“I believe that the more you know about the past, the better you are prepared for the future" ~ Theodore Roosevelt
The Classical Studies and Archaeology category was introduced in 2014. This category is for students of Archaeology and Classical Studies, including students of Ancient History, Ancient Civilisations, Celtic Studies etc. Students of History who wish to submit a paper on Ancient History, should also submit to this category. Entrants must submit an abstract of between 100-300 words long.
Last year's winner in the category was Melanie Hechenberger from Monash University, with a paper entitled : The Origin Of Writing In Egypt: Administrative Or Ceremonial?
The paper concentrates on the long-standing debate over the origin of writing in Ancient Egypt. The pivotal question at the centre of this debate is " Which theme is the more likely stimulus for the creation of writing?" In Melanie's abstract, she explains,
"In This Paper, I Examine Both Branches Of Debate With The Design Of Assembling The Arguments In One Place Of Reference As Well As Determining Which Theory Is The Most Plausible Explanation For The Origin Of Writing Through A Comparative Analysis Of The Arguments With Reference To The Burial Context In Which The Source Material Is Found."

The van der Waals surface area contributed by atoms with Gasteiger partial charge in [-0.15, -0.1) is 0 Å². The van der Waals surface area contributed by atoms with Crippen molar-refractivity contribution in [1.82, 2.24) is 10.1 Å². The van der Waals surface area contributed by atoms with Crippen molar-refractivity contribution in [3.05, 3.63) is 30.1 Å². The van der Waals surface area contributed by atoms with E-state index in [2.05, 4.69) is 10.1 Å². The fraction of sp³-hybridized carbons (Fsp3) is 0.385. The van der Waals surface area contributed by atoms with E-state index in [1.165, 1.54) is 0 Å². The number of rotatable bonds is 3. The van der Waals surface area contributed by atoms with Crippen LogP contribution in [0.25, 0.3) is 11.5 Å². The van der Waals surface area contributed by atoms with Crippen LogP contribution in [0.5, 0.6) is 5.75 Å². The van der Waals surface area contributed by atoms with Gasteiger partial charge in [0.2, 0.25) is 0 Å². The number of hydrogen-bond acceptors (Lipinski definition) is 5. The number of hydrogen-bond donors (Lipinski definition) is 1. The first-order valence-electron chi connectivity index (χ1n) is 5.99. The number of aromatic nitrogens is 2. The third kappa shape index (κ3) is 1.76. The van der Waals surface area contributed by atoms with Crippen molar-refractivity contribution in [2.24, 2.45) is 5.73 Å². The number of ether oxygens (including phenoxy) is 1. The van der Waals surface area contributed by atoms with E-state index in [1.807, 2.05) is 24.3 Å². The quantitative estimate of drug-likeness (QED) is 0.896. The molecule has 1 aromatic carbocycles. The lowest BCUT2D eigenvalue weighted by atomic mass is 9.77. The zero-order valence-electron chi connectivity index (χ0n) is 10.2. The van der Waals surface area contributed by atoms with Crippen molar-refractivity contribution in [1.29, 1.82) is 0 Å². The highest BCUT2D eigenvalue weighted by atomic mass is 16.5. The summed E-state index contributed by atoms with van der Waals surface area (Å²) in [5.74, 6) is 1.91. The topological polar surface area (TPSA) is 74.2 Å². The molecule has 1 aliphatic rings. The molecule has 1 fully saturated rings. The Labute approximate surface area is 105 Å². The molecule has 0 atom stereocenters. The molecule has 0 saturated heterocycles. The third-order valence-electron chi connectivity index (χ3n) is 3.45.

According to the judges, Melanie's submission is:
"A wonderful piece which deals with a very complex issue showcasing the quality of an already mature scholar."
The 2016 winning paper was submitted by Alicia Núñez García from the University of Edinburgh. The paper named: Modern appropriation of past material culture: fostering ‘soft’ nationalisms in Mediterranean Europe through meaning, memory, and identity, raised the question "What is the purpose of past material culture appropriation as national and regional images in the 21st century and how could archaeology raise awareness of this phenomenon? "
Since becoming a Global Winner at the Undergraduate Awards, Alicia graduated with a first-class honours in Ancient Mediterranean Civilisations. She has undergone diverse archaeological fieldwork throughout Europe ranging from the Mesolithic to postmedieval times. She has also completed a community archaeology placement with Archaeology Scotland and attended a course on Greek archaeology with the British School at Athens.
She is currently pursuing a postgraduate MA in Experimental Archaeology at the University of Exeter, Alicia is hoping to integrate this hands-on approach with her research interests in outreach, public archaeology and theoretical issues – including symmetrical theory, questions of materiality, and queer and feminist theory. Alicia is also an avid practicer of Capoeira, an aspiring writer and an enthusiast of idealism.
We are particularly excited to see the incoming submissions to the 2018 Programme because of the top-quality research being completed by undergraduate students in this field. If you would like to find out how to submit click here.
If you would like to read any of the Global Winners papers or Highly Commended papers go to The Undergraduate Awards Library.